Marketing No Comments

Agents anticipate rent increases in 2020

The majority (84%) of letting agents think rent prices will rise next year, up from two thirds (65%) last year, ARLA Propertymark has predicted.

More than three fifths (61%) think demand will continue to increase, but almost seven in 10 (68%) reckon the number of landlords operating in the private rented sector will decline next year, as they are driven out by rising costs.

Indeed, two thirds (68%) expect landlords’ taxes to rise again.

David Cox, chief executive, ARLA Propertymark, said: “For far too long, successive governments of all political persuasions have passed significant amounts of complex legislation for landlords.

“As a result, much of this year has dampened landlords’ appetites to invest and expand their portfolios, with many consolidating their assets, or choosing to step away from the sector altogether.

“This has impacted tenants most, who have restricted supply and have been faced with less choice and paying higher rents.

“Looking ahead to 2020, we hope the government recognises the importance of increasing supply for tenants and uses it as an opportunity to make the market more attractive for landlords.

“This will encourage more landlords back into the market as well as ensure that tenants, including those who are most vulnerable, are not at a disadvantage in being able to find a suitable and affordable home to rent.”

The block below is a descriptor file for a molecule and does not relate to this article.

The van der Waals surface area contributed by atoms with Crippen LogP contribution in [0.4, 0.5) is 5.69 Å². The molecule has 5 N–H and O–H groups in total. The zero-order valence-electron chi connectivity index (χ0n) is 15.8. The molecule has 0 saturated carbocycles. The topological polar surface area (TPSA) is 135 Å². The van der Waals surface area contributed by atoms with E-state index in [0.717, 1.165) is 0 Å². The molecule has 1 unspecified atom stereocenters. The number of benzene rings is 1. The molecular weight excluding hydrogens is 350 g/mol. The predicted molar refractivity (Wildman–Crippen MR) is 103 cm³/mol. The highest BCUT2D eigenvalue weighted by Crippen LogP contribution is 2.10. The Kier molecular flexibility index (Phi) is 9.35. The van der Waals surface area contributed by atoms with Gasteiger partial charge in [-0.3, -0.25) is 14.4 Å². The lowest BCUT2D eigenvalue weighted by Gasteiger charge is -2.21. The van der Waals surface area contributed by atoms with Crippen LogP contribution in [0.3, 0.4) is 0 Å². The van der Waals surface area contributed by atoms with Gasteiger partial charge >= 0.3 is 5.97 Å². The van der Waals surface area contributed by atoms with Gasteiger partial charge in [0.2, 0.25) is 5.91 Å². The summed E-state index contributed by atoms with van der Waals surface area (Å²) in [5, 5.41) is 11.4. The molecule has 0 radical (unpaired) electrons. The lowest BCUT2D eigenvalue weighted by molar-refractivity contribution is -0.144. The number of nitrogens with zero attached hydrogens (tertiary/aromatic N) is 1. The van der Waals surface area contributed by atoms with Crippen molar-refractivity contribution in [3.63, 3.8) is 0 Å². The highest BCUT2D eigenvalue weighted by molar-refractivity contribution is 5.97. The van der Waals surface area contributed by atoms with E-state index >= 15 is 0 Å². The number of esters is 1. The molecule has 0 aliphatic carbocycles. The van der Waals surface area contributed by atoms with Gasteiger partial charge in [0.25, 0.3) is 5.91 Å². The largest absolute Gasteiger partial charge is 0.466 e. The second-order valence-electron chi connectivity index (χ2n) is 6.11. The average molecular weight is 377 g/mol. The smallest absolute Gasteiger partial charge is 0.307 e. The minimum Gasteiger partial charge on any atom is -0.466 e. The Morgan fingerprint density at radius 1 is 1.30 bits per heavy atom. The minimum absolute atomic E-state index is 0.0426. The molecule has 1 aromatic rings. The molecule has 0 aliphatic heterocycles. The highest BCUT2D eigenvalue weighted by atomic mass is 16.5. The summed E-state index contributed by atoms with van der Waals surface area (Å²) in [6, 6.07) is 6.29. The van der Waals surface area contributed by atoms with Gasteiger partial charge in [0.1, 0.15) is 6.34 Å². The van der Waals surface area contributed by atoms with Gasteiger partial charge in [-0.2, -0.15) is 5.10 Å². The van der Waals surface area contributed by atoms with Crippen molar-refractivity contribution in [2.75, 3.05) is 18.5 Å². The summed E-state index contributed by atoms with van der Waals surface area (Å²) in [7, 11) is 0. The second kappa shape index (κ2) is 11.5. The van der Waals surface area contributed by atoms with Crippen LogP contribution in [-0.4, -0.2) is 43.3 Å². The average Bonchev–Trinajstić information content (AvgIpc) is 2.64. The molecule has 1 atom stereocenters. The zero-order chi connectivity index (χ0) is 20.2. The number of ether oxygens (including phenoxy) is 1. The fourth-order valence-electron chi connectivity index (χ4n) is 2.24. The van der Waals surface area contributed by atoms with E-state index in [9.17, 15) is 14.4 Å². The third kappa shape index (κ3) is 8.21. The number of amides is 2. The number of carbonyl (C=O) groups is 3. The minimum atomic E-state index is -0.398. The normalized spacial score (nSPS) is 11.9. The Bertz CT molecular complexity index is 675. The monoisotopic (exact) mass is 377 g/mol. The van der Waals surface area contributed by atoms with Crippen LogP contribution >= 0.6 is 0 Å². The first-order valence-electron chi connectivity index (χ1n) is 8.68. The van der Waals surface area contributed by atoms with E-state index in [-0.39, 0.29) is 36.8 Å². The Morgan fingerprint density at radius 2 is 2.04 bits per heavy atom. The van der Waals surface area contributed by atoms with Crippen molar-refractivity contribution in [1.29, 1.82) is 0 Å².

BY RYAN BEMBRIDGE

Source: Property Wire

Marketing No Comments

Letting agents report record numbers of landlords heading for the exit

A record number of landlords are now exiting the market, letting agents say.

The ARLA Propertymark Private Rented Sector Report shows that the number of landlords exiting the market rose to five per branch in April, up from four in March, the highest since the data started being recorded in 2015.

The figure had risen for the first time in March after sitting at three landlords consistently since April 2017.

The number of prospective tenants registered per member branch also rose, from 66 to 72 between March and April, the strongest demand since September 2017 when there 79 registered per branch.

However, supply was flat at 179 properties on average per branch.

In comparison, in April 2017 agents managed a similar 185 per branch but in April 2016 they managed 185, and 193 were recorded in 2015.

The research also showed the number of tenants experiencing rent hikes increased to 26% in April – the highest since September 2017 when 27% of landlords put rents up for tenants.

This was up 24% year-on-year.

David Cox, chief executive of ARLA Propertymark, said: “The barrage of legislative changes landlords have faced over the past few years, combined with political uncertainty, has meant the buy-to-let market is becoming increasingly unattractive to investors.

“Landlords are either hiking rents for tenants or choosing to exit the market altogether to avoid facing the increased costs incurred. This in turn is hitting renters most, at a time when a huge number of people rely on the rented sector, and leaves us with the question of where will these people find alternative homes?

“As demand for private rented homes massively continues to outstrip supply, the Government can no longer divert its attention from the broken housing market.

“The recent news that the Government is regulating the industry is a step in the right direction, but ultimately we just need more homes.”

Source: Property Industry Eye